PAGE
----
Saturday, I snookered my husband into jaunting down to the Rippavilla Plantation in Columbia, Tennessee. Earlier this year, I learned of Rippavilla’s Ghosts and Grits events. Then I saw a video about the plantation on Tennessee Crossroads. (Included below.) I believe Mike Sears with the Volunteer Paranormal Research Society had brought it to my attention (who is in the video and has investigated the plantation a few times). Ever since then I’ve been wanting to go down and check it out.
The other thing I wanted to do was a corn maze. I have been through mazes, but never a corn one during Fall. I figured that would make for a fun activity for my husband and I to do. (Him, not so much. He humored me and did it, though.)
In addition to the corn maze, we ended up being able to take a tour of the house, which I will write about separately. (It was such a beautiful house. It deserves a post dedicated just to it.) But we also got to do something I’ve heard becoming a growing trend among corn mazes and pumpkins patches the last few Falls: pumpkin chucking.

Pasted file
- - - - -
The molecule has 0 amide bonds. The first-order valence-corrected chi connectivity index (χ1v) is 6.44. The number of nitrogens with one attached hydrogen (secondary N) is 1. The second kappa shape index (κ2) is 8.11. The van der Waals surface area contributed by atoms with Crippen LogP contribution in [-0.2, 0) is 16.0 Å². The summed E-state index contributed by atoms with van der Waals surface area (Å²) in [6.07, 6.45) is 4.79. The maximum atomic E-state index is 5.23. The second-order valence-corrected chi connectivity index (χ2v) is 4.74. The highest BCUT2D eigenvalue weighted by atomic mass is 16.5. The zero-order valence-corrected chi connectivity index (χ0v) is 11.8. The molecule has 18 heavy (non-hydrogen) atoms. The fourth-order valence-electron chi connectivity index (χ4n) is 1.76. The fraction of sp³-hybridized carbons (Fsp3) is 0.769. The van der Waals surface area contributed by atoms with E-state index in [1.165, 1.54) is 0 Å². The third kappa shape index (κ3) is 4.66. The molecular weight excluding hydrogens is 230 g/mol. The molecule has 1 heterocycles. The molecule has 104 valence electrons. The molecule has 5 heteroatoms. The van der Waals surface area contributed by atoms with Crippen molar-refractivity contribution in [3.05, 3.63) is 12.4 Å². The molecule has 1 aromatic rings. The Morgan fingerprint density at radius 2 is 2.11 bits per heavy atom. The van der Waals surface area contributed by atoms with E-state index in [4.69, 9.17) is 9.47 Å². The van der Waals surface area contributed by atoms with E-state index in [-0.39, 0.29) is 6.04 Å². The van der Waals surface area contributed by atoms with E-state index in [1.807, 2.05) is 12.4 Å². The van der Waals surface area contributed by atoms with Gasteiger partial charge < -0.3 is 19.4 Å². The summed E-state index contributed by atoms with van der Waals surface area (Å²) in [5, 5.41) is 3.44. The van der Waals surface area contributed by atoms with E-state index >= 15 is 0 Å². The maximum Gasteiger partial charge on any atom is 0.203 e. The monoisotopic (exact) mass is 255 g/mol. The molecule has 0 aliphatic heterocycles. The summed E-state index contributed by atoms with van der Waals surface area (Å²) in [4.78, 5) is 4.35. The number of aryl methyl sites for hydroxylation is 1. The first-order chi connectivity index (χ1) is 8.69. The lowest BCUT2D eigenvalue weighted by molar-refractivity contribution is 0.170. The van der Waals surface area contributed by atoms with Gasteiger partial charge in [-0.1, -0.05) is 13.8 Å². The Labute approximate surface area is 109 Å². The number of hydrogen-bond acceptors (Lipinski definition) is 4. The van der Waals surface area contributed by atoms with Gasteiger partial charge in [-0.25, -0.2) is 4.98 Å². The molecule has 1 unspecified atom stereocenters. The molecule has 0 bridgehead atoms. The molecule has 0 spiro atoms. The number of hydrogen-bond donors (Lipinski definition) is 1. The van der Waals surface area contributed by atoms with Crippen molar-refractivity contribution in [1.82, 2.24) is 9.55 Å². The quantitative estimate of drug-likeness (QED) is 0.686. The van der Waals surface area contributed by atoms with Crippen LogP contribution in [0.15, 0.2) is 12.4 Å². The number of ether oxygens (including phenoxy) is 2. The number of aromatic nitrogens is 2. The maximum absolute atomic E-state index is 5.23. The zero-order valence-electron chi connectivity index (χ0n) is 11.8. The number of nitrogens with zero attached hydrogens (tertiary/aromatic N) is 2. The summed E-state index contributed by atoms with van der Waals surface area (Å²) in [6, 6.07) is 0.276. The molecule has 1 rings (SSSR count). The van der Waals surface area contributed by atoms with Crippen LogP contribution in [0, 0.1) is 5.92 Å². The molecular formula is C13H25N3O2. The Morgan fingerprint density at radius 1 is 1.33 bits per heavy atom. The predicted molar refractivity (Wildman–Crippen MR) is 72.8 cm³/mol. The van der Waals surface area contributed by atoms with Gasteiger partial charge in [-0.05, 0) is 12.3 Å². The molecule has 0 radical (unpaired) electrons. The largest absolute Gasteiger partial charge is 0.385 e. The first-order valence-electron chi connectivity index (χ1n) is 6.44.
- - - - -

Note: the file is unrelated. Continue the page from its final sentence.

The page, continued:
We used a giant sling to aim at targets in the field. We hit nothing, but learned a few things about pumpkin chucking.
- Little ones go further.
- Big ones don’t go as far and don’t have a good explosion factor.
- Rotten ones have the best explosion factor.
- Aiming is not as easy as it seems.
- Those slings are hard to pull back. It truly took the both of us to do it.
I of course had the video rolling for all of it. (And a very kind lady working the pumpkin chucking booth filmed us while we chucked our pumpkins.) What better way to make use of it than sharing it for Movie Monday?